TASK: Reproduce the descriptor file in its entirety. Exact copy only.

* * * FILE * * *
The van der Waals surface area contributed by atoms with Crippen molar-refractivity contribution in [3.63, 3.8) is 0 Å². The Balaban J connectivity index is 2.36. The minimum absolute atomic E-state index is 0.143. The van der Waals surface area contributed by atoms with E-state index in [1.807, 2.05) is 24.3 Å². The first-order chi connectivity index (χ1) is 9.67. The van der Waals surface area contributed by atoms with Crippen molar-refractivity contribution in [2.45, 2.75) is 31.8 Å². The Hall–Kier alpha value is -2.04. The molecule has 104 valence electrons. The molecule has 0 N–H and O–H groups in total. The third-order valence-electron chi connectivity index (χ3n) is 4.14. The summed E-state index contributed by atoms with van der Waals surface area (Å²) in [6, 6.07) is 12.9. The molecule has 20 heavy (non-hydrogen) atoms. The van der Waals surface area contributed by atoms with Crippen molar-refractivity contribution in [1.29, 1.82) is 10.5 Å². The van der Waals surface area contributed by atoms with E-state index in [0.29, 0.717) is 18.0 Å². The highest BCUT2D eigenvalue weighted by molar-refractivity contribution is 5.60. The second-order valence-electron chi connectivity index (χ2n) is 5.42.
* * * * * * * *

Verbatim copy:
The van der Waals surface area contributed by atoms with Crippen molar-refractivity contribution in [3.63, 3.8) is 0 Å². The Balaban J connectivity index is 2.36. The minimum absolute atomic E-state index is 0.143. The van der Waals surface area contributed by atoms with E-state index in [1.807, 2.05) is 24.3 Å². The first-order chi connectivity index (χ1) is 9.67. The van der Waals surface area contributed by atoms with Crippen molar-refractivity contribution in [2.45, 2.75) is 31.8 Å². The Hall–Kier alpha value is -2.04. The molecule has 104 valence electrons. The molecule has 0 N–H and O–H groups in total. The third-order valence-electron chi connectivity index (χ3n) is 4.14. The summed E-state index contributed by atoms with van der Waals surface area (Å²) in [6, 6.07) is 12.9. The molecule has 20 heavy (non-hydrogen) atoms. The van der Waals surface area contributed by atoms with Crippen molar-refractivity contribution in [1.29, 1.82) is 10.5 Å². The van der Waals surface area contributed by atoms with E-state index in [0.29, 0.717) is 18.0 Å². The highest BCUT2D eigenvalue weighted by molar-refractivity contribution is 5.60. The second-order valence-electron chi connectivity index (χ2n) is 5.42.